Tradition has it that Confucius visited Lao Zi for instruction but this story is likely to have been invented to advocate the superiority of Daoism by an imagined encounter. Buddhism has some overlapping core values and beliefs with Daoism, so when Buddhism arrived in China the Daoists hit back by suggesting that Lao Zi had fled from China and founded Buddhism in India. He is often portrayed as an old man seated on a water buffalo while on a journey to the West. Legends have grown up about his life over the intervening 2,600 years. Some say he was conceived by a beam of light and that he was born already with white hair. Appropriately, then Lao Zi is associated with longevity and immortality.

Later Daoists have attributed their own works to him, partly as a homage and also to promote their writings; it is therefore very difficult to disentangle Laozi's personal contribution to Daoism. This is not altogether surprising considering the length of intervening time.

Zhuangzi [369 BCE - 286 BCE] or Chuang Tzu WG

Zhuangzi, philosopher
Zhuangzi dreaming of a butterfly (or a butterfly dreaming of Zhuangzi). Image from this page . Image available under a Creative Commons license .

Just as Mengzi (Mencius) promoted the Confucian philosophy of Kongzi (Confucius) it was Zhuangzi who refined and promoted the Daoist philosophic tradition of Laozi.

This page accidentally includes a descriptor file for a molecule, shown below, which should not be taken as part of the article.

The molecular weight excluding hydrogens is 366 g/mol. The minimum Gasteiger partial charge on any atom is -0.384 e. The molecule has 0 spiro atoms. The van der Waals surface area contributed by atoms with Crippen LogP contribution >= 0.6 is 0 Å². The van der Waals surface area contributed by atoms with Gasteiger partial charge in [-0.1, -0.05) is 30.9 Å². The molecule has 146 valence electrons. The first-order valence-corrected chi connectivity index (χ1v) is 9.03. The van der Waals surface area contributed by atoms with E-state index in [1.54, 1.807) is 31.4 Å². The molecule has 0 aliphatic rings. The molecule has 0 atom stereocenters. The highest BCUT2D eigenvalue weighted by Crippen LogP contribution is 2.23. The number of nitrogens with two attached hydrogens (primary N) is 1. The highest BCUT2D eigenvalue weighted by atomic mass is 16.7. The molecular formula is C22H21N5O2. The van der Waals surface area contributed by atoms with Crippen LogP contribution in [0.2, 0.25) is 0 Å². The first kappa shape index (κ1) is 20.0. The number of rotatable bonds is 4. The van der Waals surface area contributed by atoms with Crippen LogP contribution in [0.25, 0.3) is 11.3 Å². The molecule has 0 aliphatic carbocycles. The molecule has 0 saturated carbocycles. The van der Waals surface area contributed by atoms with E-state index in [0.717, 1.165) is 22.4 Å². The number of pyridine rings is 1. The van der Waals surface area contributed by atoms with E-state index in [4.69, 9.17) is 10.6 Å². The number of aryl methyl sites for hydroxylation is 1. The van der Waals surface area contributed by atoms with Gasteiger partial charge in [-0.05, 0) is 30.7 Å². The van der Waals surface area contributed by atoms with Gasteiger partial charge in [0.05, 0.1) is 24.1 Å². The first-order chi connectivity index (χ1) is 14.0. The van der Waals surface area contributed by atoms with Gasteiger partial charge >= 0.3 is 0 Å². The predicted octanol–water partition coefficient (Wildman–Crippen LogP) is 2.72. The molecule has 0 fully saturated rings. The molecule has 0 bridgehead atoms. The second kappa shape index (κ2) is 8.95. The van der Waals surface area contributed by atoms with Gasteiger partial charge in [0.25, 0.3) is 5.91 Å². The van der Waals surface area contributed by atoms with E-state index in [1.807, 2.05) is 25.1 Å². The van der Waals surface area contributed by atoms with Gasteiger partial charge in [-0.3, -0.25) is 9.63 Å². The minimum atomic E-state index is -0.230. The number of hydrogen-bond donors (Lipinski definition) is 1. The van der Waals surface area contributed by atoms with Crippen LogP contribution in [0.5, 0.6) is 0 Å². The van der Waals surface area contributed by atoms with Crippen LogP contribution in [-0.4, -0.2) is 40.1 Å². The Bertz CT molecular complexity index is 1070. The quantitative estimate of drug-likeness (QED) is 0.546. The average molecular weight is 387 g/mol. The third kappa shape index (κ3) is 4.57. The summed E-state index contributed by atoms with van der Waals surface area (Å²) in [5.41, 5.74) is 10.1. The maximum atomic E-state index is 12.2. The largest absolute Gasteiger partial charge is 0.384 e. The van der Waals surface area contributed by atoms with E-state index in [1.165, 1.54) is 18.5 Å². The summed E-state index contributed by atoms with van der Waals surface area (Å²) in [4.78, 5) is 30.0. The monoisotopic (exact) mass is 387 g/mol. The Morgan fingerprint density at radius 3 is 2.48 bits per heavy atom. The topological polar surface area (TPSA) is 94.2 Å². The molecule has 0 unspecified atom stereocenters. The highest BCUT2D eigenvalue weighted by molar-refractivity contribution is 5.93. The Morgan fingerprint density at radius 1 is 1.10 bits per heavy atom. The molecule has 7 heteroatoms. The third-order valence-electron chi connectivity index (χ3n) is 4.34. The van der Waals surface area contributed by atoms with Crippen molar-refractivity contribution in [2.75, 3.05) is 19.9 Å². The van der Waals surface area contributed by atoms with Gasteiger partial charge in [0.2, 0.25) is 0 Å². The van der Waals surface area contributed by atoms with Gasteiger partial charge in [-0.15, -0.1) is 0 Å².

He is also known by his family name of Zhuang Zhou (Chuang Chou WG) (the 'Zi' means master and is an honorific). Details of his life are fragmentary, the great historian Sima Qian could only vaguely suggest where he was born in Anhui or Henan and describe a few key moments in his life. He was known as a very erudite and persuasive speaker; but he turned down an official position at court, choosing instead to live modestly. However, he did not live the ascetic lonely life of a hermit, he married and had a family. He is famous for teaching of the relativism of all things and the unattainability of absolute truth. It was Zhuangzi who postulated that while he was dreaming that he was a butterfly, he might actually have been a butterfly dreaming himself a man .